Fall and winter are nearly upon us in Berkeley. That means that it gets darker earlier, that it’s about 5 degrees cooler outside, and the fog descends in the morning and doesn’t burn off until lunch. While Berkeley fall and winter can hardly compete with Boston’s cool crisp days turning to cold snowy days, it still feels like soup weather. Somehow, I just seem to know that it’s time to pack away the shorts and tank tops and pull out the sweaters and boots, even if the weather would still be considered warm if we were back in Boston.
Along with sweaters and boots, this time of year has me craving soup. After all, when you have a perfect grilled cheese sandwich, it’s nice to have some soup to go along with it! This is more of a formula than a recipe. I begin with onions, add whatever vegetables I have in the fridge, and end by blending it all together.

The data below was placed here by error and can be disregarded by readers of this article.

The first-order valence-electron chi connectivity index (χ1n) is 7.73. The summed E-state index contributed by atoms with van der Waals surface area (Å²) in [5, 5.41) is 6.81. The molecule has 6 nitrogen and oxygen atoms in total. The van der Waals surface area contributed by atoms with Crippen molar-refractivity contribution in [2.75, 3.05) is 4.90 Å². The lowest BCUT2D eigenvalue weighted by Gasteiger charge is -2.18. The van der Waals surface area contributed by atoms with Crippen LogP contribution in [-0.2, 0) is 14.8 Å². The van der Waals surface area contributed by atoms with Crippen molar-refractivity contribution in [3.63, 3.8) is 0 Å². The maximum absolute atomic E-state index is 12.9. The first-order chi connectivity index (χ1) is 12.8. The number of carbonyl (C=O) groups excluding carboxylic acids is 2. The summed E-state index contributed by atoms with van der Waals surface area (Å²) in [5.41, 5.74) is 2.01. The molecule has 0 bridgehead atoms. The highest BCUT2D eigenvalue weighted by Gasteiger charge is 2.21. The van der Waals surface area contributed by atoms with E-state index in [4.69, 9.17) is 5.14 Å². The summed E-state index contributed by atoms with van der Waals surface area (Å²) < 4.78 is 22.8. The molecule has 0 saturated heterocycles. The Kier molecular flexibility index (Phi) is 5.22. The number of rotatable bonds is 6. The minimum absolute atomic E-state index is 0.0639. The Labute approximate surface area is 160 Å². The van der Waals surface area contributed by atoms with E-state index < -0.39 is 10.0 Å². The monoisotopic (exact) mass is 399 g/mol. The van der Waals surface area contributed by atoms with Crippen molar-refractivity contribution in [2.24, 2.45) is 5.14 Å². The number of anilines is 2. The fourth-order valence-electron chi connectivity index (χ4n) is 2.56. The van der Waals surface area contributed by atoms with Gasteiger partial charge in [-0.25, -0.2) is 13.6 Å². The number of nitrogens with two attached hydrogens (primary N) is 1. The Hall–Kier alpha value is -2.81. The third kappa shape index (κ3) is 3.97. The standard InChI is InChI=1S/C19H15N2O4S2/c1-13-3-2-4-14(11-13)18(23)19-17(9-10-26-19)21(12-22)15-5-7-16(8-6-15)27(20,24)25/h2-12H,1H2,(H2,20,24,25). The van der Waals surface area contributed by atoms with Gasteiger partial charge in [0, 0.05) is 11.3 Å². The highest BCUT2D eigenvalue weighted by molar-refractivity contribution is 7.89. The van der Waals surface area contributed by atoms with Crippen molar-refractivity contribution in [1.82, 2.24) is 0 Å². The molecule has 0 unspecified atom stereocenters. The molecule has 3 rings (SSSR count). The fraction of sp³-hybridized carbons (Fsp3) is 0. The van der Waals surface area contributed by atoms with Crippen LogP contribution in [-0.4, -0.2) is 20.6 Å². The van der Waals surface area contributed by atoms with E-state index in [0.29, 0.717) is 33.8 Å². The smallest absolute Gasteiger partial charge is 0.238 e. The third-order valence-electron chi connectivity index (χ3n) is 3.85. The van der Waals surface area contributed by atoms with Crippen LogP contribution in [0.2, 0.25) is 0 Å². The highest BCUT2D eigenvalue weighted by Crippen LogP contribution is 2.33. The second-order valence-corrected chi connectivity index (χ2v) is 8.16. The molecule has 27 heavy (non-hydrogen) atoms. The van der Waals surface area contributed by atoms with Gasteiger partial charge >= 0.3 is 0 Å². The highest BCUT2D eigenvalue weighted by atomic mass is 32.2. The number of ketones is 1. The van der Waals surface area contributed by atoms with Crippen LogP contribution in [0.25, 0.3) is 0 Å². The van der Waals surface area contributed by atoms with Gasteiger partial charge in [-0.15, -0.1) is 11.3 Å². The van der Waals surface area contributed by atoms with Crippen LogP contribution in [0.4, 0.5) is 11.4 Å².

I always start by caramelizing one large onion in some olive oil. As it cooks down, I decide if I’m feeling garlic or ginger. I usually use one of these two as the dominant flavor in the soup. After the onions are starting to get golden brown, I’ll add in the chopped garlic or ginger, and let that cook for another 5 minutes or so.
At that point, I pour a bunch of vegetable broth into the pot, and add in whatever vegetables I have in the fridge. The gorgeously green soup above is a riff on this green ginger soup, with leeks, sweet potatoes, and tons of spinach and chard. I make it any time I feel a cold coming on, or if I just feel like the day calls for some extra vitamins.
This orange soup below came into being from the half a butternut squash I had left after making these butternut squash and goat cheese tarts. I cooked the cubed squash until the pieces were soft, and then I stirred in the half can of pumpkin I had leftover from making this pumpkin walnut spice bread.
When all the veggies are cooked, just pour the soup into your blender, and blend until creamy. Season however you like. Some hot sauce found it’s way into the pumpkin soup.
I like blended soups because you get all the flavors in each spoonful. Sometimes it’s nice to have the texture of a chunkier soup, getting greens in one bite and maybe some pasta in another. But there’s something comfortably predictable about these blended soups. You know each bite is going to taste just as good as the last.